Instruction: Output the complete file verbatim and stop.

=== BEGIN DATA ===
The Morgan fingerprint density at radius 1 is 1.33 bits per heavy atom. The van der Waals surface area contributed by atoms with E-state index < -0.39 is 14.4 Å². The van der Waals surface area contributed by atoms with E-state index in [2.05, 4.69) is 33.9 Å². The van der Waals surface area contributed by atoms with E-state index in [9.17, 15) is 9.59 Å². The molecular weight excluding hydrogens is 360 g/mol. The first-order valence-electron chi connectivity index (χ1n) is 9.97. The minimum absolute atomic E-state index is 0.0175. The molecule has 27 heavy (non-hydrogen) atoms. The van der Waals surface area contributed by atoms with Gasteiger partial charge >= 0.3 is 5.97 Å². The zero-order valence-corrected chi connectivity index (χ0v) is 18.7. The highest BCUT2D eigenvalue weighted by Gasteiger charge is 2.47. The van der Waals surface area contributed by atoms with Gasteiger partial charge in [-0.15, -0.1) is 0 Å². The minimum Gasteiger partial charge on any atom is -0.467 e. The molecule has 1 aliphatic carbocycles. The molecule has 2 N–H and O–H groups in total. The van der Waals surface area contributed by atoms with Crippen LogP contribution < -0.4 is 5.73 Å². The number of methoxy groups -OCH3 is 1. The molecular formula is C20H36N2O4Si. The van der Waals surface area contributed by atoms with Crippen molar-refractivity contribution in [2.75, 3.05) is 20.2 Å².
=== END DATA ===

The Morgan fingerprint density at radius 1 is 1.33 bits per heavy atom. The van der Waals surface area contributed by atoms with E-state index < -0.39 is 14.4 Å². The van der Waals surface area contributed by atoms with E-state index in [2.05, 4.69) is 33.9 Å². The van der Waals surface area contributed by atoms with E-state index in [9.17, 15) is 9.59 Å². The molecular weight excluding hydrogens is 360 g/mol. The first-order valence-electron chi connectivity index (χ1n) is 9.97. The minimum absolute atomic E-state index is 0.0175. The molecule has 27 heavy (non-hydrogen) atoms. The van der Waals surface area contributed by atoms with Gasteiger partial charge >= 0.3 is 5.97 Å². The zero-order valence-corrected chi connectivity index (χ0v) is 18.7. The highest BCUT2D eigenvalue weighted by Gasteiger charge is 2.47. The van der Waals surface area contributed by atoms with Gasteiger partial charge in [-0.15, -0.1) is 0 Å². The minimum Gasteiger partial charge on any atom is -0.467 e. The molecule has 1 aliphatic carbocycles. The molecule has 2 N–H and O–H groups in total. The van der Waals surface area contributed by atoms with Crippen LogP contribution < -0.4 is 5.73 Å². The number of methoxy groups -OCH3 is 1. The molecular formula is C20H36N2O4Si. The van der Waals surface area contributed by atoms with Crippen molar-refractivity contribution in [2.75, 3.05) is 20.2 Å².